Paul Hayward wrote:Also Glenn uses his adaptation of the Stevens to cut the aces from a shuffled deck. Despite some criticisms of the method expressed on the internet, Glenns ace cutting plays well to an audience in the right frame of mind.
Thanks for the kind words Paul. One of the things that I have tried to do is simplify this table riffle cull to make it less top heavy - so I can use it under a real time performing situation. As I see it the technique exists - to be used in order to get from point A to point B to Point C in a routine.
In this case it is a cull. I hit on this idea by watching Jack Pyle work. He used to shuffle the deck four or five times between each trick with a table riffle shuffle. While watching him it hit me - I thought I could cull an ace in the same amount of time he shuffled the deck. This led to my experimenting with using a table riffle cull to cut the aces as I published it on my first DVD. As I think you already know.
Paul Hayward wrote:I developed a much simpler non Stevens approach and this has worked much out much better for me. Its also a heck of a lot easier to do and allows me to concentrate on the presentation and raporte with the audience.
That is the reason of why I worked out a more simplified method as well. To make it less top heavy so I could add bits of business working the idea into a piece of entertainment. However I find the triumph cull even more useful in regards to magic. Not only can I cull on the fly with it I can cull and stack up to three hands of four of a kind.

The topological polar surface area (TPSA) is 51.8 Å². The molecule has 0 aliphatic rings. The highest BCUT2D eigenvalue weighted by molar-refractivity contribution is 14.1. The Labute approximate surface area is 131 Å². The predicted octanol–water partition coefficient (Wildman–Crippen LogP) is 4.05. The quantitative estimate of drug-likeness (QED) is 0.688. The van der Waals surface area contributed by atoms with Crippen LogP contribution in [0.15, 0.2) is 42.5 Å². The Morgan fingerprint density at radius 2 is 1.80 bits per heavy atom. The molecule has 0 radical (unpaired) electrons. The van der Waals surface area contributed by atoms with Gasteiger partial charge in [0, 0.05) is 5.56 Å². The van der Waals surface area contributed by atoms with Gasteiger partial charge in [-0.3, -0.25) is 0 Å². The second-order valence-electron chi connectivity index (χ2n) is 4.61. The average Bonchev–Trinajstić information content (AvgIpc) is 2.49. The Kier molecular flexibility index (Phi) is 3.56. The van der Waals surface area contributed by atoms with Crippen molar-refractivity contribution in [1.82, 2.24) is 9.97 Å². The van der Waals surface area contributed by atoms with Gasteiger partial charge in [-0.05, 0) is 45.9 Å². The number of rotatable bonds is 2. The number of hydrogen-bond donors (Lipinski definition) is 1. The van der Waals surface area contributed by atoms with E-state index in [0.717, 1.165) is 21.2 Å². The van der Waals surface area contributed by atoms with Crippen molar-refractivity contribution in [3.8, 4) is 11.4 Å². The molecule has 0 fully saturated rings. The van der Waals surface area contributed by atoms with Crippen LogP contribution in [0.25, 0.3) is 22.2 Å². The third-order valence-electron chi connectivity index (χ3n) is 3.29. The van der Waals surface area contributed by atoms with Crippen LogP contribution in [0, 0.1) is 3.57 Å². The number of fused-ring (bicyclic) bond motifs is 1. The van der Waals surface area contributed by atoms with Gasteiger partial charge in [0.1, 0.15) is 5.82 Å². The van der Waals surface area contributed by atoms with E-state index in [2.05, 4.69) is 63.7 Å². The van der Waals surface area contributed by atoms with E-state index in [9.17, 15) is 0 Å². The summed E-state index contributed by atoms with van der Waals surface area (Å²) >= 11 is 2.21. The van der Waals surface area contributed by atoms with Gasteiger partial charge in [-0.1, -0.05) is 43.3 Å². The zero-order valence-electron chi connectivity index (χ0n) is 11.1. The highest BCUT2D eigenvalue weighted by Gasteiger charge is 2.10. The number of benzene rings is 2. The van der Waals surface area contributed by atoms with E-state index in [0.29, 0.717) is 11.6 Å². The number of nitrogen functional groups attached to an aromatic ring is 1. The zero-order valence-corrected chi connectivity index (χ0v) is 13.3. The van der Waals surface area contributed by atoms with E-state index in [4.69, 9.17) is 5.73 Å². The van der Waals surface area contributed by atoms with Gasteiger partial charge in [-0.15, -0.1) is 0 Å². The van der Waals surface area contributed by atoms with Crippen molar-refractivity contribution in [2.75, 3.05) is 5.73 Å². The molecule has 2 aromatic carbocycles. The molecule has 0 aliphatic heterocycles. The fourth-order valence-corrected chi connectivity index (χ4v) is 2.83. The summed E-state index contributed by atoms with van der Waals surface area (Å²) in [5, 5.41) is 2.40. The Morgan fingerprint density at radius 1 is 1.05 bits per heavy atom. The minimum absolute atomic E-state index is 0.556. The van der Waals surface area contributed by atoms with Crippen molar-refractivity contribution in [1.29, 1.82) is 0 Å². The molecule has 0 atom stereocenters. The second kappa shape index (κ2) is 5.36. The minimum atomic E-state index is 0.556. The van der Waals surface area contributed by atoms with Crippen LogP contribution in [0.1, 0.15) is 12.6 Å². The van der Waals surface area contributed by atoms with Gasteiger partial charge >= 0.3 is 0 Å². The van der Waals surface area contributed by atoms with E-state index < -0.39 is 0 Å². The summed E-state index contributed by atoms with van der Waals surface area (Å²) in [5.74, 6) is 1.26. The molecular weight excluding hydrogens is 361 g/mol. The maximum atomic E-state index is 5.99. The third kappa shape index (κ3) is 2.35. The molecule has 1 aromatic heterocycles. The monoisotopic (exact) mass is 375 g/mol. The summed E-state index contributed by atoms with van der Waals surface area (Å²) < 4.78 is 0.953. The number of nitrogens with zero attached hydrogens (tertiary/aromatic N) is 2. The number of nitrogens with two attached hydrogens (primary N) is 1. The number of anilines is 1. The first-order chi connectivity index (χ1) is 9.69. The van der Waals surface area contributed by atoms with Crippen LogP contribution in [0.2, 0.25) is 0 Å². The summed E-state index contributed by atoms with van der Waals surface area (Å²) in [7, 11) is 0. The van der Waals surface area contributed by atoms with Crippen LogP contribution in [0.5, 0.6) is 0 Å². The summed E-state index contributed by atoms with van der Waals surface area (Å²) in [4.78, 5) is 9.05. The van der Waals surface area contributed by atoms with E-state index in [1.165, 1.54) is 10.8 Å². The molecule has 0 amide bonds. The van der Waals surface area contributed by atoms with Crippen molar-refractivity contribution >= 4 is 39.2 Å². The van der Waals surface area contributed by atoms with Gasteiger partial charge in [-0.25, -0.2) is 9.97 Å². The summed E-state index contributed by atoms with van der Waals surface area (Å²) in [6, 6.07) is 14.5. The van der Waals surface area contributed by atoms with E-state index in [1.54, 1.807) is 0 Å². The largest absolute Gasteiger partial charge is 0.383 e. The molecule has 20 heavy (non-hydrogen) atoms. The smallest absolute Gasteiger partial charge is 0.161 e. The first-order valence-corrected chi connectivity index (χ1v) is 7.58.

This is useful to me because I have used the technique in another challenge cutting the aces routine - using the Zingone idea that was in expert card technique. I consider it a better routine than the one that was on my first DVD just because the challenge - like in Scarne's aces - gives me the opportunity to have fun with the helpers and it adds a lot more entertainment in the way of a situation comedy.
When the audience is in the mood to see ace cutting and gambling themed magic that is.
Paul Hayward wrote:The trouble is you can perfect superb sleight of hand and your audience will never know. Whereas the simple pseudo handling can often be just as convincing. Under these conditions, it is really showmanship that is the most important ingredient.
I don't know if it is true for every magician. But I find that the harder a technique is - the harder it is to add that showmanship and hone a technique into a piece of entertainment.
That is why I like and will use a simplified method over a harder technique that I may work on in practice. Because for me I have found that what looks good when I am practicing the outcome can be very different when I take it out and try it in front of an audience in a venue.
I find faro work and other work hard to do in dark bars and night clubs and the dim lit venues that I am often performing in this modern day world. Also at outside gigs - the wind and humidity and damp performing conditions - dry hands in the winter time also play against card effects.
And under the hot lights and under ventilated rooms of a studio when working TV or video. All of these things can work against some technique in magic that the magician may choose to use in a card effect or a gambling routine.
When we practice it is often under better performing conditions than what we are paid to perform under - often in this modern show business world of ours.
So lets wrap up all these thoughts with my opinion of whatever works for you - that is the best method in my opinion. Each to their own method - if it works.
Thanks for the kind words Paul and Happy Holidays!